freedom, if they were really sturdy, by pulling out tree stumps, for

25 cents each. How hordes died of cholera and other maladies, some

being buried at the Griggstown cemetery; most just joining the landfill

where they fell. There isn’t even a place where you might weave them

a wreath of wildlings, thank them for their role in the prosperity

of our land. The mules then and we now trod over Irish bones, far

from old sod, sacrificed to new.

Where else can you hear a concatenation of orioles? By whatever name

(bird namers keep bouncing us back and forth between Northern and

Baltimore, the latter restored for the moment), these bright orange,

and dashing black (yes, most appropriate for Princeton) win the prize

for beauty of coat and of song. How wonderful when the orioles, the

svelte yellow warblers, the saucily military red-winged blackbirds

coast back and forth across the still waters of the canal. All that

glory, doubled, just for you.

Off in the distance, up near the dam, there is often the tease of

kingfisher rattle. If you see something a slightly duller, slightly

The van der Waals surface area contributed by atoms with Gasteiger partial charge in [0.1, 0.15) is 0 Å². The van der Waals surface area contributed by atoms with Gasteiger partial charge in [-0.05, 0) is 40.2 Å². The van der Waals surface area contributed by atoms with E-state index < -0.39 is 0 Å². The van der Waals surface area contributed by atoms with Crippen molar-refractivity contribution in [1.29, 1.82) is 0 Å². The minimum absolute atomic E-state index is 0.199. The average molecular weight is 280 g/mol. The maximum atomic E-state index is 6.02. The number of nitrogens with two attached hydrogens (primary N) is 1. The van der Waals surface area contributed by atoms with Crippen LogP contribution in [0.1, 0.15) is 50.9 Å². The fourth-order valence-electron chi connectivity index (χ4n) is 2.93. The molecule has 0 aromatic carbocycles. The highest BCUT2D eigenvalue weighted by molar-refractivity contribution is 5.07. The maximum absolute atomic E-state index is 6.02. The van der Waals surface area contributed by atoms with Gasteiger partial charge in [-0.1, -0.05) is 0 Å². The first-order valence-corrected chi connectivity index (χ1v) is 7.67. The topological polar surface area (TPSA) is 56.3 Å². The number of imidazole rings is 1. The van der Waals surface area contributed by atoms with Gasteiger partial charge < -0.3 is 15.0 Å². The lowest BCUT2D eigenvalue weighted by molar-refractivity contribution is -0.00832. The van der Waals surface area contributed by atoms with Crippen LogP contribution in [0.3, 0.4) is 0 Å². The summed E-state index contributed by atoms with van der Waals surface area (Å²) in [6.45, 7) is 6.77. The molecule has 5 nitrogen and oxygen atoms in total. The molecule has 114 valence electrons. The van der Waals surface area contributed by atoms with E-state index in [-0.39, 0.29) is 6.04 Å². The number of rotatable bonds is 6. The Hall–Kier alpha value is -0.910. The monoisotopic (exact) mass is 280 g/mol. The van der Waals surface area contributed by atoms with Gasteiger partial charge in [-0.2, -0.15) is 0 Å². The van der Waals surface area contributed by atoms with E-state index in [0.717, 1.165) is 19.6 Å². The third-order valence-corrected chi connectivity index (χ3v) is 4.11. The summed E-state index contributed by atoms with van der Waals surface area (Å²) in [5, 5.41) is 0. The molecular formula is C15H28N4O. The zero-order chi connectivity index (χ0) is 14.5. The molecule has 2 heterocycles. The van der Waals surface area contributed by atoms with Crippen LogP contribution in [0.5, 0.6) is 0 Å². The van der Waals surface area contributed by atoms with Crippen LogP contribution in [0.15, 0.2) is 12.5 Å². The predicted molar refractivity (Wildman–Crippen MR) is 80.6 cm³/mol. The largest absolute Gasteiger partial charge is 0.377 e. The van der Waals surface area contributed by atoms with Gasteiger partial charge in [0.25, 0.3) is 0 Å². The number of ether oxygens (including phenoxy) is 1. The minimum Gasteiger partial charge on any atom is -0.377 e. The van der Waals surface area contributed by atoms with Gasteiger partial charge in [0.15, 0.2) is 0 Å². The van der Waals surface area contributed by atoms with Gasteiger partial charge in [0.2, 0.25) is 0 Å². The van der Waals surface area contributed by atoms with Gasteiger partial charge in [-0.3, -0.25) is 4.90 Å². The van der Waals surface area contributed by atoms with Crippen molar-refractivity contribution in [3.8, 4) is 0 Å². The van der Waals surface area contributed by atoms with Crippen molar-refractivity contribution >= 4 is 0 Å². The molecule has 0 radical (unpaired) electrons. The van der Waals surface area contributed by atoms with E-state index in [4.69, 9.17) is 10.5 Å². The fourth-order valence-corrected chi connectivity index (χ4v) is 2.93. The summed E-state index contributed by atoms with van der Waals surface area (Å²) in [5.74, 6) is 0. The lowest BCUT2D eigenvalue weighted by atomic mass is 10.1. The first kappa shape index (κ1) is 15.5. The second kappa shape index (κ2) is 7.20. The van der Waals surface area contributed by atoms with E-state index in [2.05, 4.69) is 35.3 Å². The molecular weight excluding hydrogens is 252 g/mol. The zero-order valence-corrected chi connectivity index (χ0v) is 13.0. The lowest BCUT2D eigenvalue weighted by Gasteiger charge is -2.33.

larger blue jay, plunging from a branch, it’s his majesty. Kingfishers

usually fly down. So if you hear a rattle, don’t look up. You’re most

likely to see the grey-white blur as a clear reflection rather than

reality. Kingfishers may remain over the winter, so you may have that

as a treat on a blustery day, along with occasional herons.

Be aware of numbered milestones hither and yon. True

denizens of the towpath tend to touch these angled stones for luck.

(Well, most are angled. When Lake Carnegie was dredged, workers set

one in absolutely straight, parallel to the path. I wish for the strength

to right this misleading concrete post.) The whole point of these

angled granite markers is to show bargemen how many miles remained

to Burlington (on one side) or to New Brunswick on the other, the

original ends-of-the-line. Flat milestones are not only meaningless

but invisible to a person in the middle of water.

At other places, you’ll be treated to clearer mementoes — locks

through which water still courses (above 518 in Rocky Hill toward

Griggstown); mule tenders’ barracks (Griggstown); lock tender’s house

and station and mill site (Route 27 at Kingston). If you extend yourself

to the Pennsylvania segments of the Delaware and Raritan Canal, you’ll

come upon a sawmill, gristmill, and linseed oil mill (along with art

exhibits and sometimes music) at Prallsville Mills on Route 29 at

Stockton.

Be aware that the towpath isn’t limited to Princeton. Hie yourself

to Lambertville. Park within the sound of falling water from canal

locks. You can leave the car on or near Swan Street. Walk east to

the towpath, then south, past serious fishermen. Strike out for the

wing dam below New Hope. Even early in a chill spring, this site will

reveal people kayaking as if this were the Salmon or the Snake instead